The investors who bought into Rovio’s IPO have been disappointed as the company has struggled to expand beyond its flagship title Angry Birds.
The producer of video game franchise Angry Birds went public in September, attracting investors who were keen to to grab a piece its stock and prompting one of Finland’s hottest IPOs since Nokia’s a decade ago. Though the IPO only gave Rovio half the market value the company had hoped for (€900 million ($1.1 billion) instead of its anticipated $2 billion), stock bounced back when a bank backing the IPO started purchasing shares to “stabilize” the price, according to Bloomberg.
By October the bank’s efforts had ended, and by November 23 Rovio revealed that its marketing costs–which had included a full promotional campaign featuring neon billboards, full-page newspaper spreads, and bus ads with company’s trademark scowling birds–had soared. In all, the company said in an earnings release last week, investment in ‘user acquisition’ had risen to 22 million euros in the quarter – nearly three-quarters of the 30 million it raised through the IPO.
As a result, the shares dropped 22%.
“I’m disappointed in what they had led the market to believe,” said Tomi Lahti, a Helsinki investor who bought stock in the offering, to Bloomberg.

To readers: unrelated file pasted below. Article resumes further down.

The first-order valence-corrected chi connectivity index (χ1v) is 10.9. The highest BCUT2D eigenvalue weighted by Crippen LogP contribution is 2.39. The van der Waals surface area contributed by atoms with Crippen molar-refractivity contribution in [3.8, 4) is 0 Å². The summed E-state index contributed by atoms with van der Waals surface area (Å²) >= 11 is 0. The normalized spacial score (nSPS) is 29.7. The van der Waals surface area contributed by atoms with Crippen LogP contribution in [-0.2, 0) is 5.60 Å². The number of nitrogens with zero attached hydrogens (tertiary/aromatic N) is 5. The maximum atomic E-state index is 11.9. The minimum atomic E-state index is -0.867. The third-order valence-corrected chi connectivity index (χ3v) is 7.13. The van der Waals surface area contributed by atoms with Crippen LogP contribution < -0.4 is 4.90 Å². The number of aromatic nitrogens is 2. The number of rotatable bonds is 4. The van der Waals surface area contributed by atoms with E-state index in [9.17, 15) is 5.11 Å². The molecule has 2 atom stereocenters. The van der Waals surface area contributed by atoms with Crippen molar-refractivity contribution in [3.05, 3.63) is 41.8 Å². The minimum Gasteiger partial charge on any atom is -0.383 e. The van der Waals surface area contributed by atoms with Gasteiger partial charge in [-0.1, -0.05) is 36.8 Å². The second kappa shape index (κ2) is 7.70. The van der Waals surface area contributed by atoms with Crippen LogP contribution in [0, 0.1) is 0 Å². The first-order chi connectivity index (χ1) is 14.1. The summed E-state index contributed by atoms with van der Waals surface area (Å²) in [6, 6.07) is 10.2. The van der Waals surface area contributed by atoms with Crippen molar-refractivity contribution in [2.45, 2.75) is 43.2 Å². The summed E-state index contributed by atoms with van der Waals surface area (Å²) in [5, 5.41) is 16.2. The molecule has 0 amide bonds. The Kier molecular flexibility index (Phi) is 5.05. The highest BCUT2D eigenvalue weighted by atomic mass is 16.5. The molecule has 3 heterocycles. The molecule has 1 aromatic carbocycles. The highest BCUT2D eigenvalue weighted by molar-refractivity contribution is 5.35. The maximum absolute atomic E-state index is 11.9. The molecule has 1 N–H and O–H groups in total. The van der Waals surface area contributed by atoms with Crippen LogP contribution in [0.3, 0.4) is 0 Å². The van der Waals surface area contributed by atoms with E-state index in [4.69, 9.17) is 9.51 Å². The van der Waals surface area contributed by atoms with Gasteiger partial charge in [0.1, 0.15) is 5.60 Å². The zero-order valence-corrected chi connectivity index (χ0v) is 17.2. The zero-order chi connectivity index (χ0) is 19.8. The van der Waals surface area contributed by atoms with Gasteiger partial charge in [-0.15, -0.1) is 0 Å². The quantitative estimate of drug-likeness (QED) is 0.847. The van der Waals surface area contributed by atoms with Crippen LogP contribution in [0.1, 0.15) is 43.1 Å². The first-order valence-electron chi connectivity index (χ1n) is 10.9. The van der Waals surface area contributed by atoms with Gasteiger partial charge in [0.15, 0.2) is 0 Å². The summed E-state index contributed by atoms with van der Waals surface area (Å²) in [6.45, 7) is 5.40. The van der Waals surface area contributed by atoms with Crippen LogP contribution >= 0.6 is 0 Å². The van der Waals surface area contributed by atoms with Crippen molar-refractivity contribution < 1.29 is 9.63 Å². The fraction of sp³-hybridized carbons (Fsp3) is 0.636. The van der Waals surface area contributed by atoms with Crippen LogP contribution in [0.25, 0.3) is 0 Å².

Rovio said it expected its increased investments to pay off within eight to 10 months.
The problem appears to be that Rovio is overly dependent on Angry Birds –a game where users catapult sullen faced cardinals, canaries, and eagles at a variety of structures and formations to knock them down. Rovio launched the original in 2009, and has since brought at least 25 variations of the game, from Star Wars-, Transformers-, and Rio-themed versions. Then in 2016 it co-produced The Angry Birds Movie for $100 million, bringing in nearly $350 million in ticket sales.
But when it comes to the mobile gaming front, the company has been less successful, as less than 5% of users tend to play a game for more than a month with the frequency of updated games released.